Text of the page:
During her first visit to the Twin Cities in February 2001, Julie Mehretu immediately noticed the sizeable population of East Africans in the metropolitan area. Of Ethiopian descent herself and familiar with the complex histories of the region, she was curious about how these new immigrants were adjusting to life in the American Midwest. For her residency, she wanted to create a project that would be specific to Minneapolis and St. Paul, yet relate to her own practice and concerns as a painter: identity, personal and cultural history, geography, and personal narrative. After much research and in consultation with her brother, David Mehretu, an urban planner, she designed Minneapolis and St. Paul Are East African Cities
, a self-ethnography project for thirty East African teenagers at Edison and Roosevelt high schools in Minneapolis.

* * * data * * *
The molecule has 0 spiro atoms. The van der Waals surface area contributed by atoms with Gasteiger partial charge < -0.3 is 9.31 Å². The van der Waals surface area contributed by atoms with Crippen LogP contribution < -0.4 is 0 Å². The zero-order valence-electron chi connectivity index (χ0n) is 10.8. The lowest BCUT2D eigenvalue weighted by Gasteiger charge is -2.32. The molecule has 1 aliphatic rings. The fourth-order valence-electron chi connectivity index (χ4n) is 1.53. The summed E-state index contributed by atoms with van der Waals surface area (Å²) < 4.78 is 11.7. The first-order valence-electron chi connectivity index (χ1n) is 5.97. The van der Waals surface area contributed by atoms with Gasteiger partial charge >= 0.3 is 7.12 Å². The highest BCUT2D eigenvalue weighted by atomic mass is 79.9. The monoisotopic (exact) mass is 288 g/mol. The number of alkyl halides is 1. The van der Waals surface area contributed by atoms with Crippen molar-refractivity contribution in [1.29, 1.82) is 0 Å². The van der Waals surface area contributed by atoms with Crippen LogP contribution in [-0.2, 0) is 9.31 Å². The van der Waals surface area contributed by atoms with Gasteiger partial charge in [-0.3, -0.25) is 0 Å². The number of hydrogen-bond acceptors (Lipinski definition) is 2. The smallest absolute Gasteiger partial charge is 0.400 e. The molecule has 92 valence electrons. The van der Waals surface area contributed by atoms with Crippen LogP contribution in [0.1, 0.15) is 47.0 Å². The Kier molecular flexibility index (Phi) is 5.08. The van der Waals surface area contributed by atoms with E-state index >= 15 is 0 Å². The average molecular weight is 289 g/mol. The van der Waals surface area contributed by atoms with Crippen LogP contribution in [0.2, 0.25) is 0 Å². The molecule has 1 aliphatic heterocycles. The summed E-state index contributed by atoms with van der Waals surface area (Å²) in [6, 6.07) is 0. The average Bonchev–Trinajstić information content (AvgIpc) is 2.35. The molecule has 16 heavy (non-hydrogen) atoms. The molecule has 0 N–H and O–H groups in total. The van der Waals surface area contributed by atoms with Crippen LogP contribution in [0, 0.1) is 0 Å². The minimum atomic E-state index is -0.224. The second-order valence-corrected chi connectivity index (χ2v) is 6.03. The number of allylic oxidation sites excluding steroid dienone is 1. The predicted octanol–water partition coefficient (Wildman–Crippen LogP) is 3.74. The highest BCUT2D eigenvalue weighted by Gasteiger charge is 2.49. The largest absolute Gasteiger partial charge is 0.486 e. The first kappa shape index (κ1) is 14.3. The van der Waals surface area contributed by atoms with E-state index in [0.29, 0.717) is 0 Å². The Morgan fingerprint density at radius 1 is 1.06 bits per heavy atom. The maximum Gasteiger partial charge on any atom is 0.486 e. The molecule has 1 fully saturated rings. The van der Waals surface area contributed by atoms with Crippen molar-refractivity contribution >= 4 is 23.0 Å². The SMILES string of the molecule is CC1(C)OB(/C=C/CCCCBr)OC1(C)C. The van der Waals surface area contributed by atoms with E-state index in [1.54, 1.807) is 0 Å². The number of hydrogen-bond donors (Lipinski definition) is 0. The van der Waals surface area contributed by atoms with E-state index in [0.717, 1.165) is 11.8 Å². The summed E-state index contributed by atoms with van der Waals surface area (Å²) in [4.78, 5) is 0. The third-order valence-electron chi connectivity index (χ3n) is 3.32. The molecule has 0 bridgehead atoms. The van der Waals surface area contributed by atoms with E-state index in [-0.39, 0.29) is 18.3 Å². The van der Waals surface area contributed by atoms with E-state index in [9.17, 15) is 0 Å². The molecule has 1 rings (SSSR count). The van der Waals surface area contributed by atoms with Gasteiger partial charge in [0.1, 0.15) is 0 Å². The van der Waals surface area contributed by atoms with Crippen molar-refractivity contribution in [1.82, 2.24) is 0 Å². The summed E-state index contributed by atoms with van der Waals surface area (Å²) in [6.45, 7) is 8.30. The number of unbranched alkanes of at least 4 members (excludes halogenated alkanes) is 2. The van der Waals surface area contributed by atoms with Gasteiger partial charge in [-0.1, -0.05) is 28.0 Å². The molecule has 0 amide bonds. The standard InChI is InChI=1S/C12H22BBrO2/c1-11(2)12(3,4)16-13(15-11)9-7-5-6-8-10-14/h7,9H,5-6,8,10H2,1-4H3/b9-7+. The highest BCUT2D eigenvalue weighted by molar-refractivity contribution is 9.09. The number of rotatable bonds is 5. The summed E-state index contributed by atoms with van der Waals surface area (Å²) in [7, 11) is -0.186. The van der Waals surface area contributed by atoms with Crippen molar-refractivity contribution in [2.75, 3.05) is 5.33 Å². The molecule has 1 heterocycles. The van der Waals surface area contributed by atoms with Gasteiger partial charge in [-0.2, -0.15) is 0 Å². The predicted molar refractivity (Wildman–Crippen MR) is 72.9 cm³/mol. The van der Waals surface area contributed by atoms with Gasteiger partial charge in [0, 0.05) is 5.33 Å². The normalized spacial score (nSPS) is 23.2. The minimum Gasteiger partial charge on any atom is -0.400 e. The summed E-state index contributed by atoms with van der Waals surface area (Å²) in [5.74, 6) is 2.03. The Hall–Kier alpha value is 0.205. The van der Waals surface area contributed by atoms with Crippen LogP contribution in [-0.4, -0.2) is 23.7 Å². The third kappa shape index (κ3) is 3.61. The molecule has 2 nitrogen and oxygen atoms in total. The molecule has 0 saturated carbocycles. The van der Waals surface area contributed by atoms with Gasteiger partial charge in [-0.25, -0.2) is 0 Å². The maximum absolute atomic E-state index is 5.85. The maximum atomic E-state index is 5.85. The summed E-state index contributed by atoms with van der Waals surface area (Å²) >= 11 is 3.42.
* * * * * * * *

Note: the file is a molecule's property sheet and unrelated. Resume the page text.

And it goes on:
She armed each participant, most of Somali, Eritrean, or Ethiopian heritage, with two disposable cameras, a small digital audio recorder, a notebook, and a map of the Twin Cities, and asked them to document their lives over a two-week period. Opening a delicate window on their personal stories, they recorded daily activities at the dinner table, on the soccer field, at the local African supermarket, and at the mall. Using both pictures and sound, they created rich and compelling tapestries that explore themes of family history, social and political upheaval, the individual and community in urban space, and the mapping of the self within the larger whole. . . .
“I am interested in the multifaceted layers of place, space, and time that impact the formation of personal and communal identity.”–Julie Mehretu